“I respect the writers who have returned their Sahitya Akademi awards in protest against the recent rise of communalism. All writers who have done so are well-regarded and it is a valid way of showing their protest and bringing attention to the prevailing communal situation.”
These were the views of filmmaker, Govind Nihalani, invited to the inaugural Khushwant Singh Literary Festival in Kasauli on Friday to speak about the making of his famous film on Partition, ‘Tamas (Darkness)’. Later, he said in an interview, “The situation of the days of ‘Tamas’, which saw the great divide and displacement of thousands has not changed. In fact, the fissures in society have grown and the manipulation of the vulnerable has increased.”
The communal politics of the present times and the protest by writers in returning their state awards was a subject of discussion in informal groups. Drawing attention to the communal state of affairs, in the welcome note, writer Rahul Singh said that his father Khushwant Singh was always opposed to communalism of any kind. Later he said in an aside, “The reasons that (novelist) Nayantara Sahgal gave for returning the award and questioning the silence of the Prime Minister are absolutely correct. The silence has been broken but only to echo what the President said. It is the responsibility of the Prime Minister to take action and see the guilty are punished.”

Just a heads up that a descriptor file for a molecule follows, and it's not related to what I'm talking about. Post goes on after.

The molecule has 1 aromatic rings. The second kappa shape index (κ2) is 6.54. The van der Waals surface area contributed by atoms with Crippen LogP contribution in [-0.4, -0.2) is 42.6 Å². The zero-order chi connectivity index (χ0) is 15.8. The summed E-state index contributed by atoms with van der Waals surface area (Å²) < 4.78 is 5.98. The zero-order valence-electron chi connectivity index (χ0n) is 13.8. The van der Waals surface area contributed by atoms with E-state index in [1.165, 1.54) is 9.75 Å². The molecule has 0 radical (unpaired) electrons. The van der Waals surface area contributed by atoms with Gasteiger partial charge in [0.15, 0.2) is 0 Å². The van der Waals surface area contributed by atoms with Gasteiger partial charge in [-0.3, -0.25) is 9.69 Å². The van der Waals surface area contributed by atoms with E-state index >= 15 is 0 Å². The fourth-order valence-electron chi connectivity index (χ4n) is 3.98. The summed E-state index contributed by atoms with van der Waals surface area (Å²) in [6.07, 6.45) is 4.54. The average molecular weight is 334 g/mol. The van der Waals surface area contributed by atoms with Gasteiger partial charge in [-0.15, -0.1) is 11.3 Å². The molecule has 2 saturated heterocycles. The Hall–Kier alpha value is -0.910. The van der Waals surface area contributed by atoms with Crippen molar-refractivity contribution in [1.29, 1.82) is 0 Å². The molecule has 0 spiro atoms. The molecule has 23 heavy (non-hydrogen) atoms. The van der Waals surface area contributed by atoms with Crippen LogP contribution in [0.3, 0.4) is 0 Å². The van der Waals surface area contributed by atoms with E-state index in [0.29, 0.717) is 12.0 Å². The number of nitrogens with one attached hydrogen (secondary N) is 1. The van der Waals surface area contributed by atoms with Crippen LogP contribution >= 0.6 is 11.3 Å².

The beef-lynching at Dadri and apathy on the part of the government in dealing with it saw the return of the award first by Hindi fiction writer Uday Prakash, then Sahgal, the octogenarian English novelist, who pointed out that the mob-lynching was a “vicious attack on India’s culture of diversity and debate”. She also decried the killings of rationalists and writers such as MM Kalburgi and Govind Pansare. Hindi poet Ashok Vajpeyi followed Sahgal and returned his award too.
Meanwhile, a counter controversy has started that the Sahitya Akademi is being politicised by writers. Commenting on this, young writer Avirook Sen, whose book ‘Aarushi’ has come out recently, says, “Writers are fully justified in returning state awards because they are protesting against the politics of the state and thus disassociating themselves as well as calling for attention to the issue. But the flip side is that some celebrities are putting out sensational tweets not to call notice to the issue but to themselves.”
FAITH IN PEOPLE
Kalpana Sahni, the firebrand activist-academic and daughter of Bhisham Sahni the author of ‘Tamas’, said: “Intellectuals doing symbolic acts does help but my heart goes out to those people who helped the bereaved family and tried to disperse the frenzied mob.”
Actor Om Puri, who played naïve Nathu the protagonist of ‘Tamas’, said: “Token protests apart, what is required is the need to find out if there was any organisation behind these heinous acts. I have great faith in the secular temperament of the people of my country and the mischief-mongers should be dealt with.”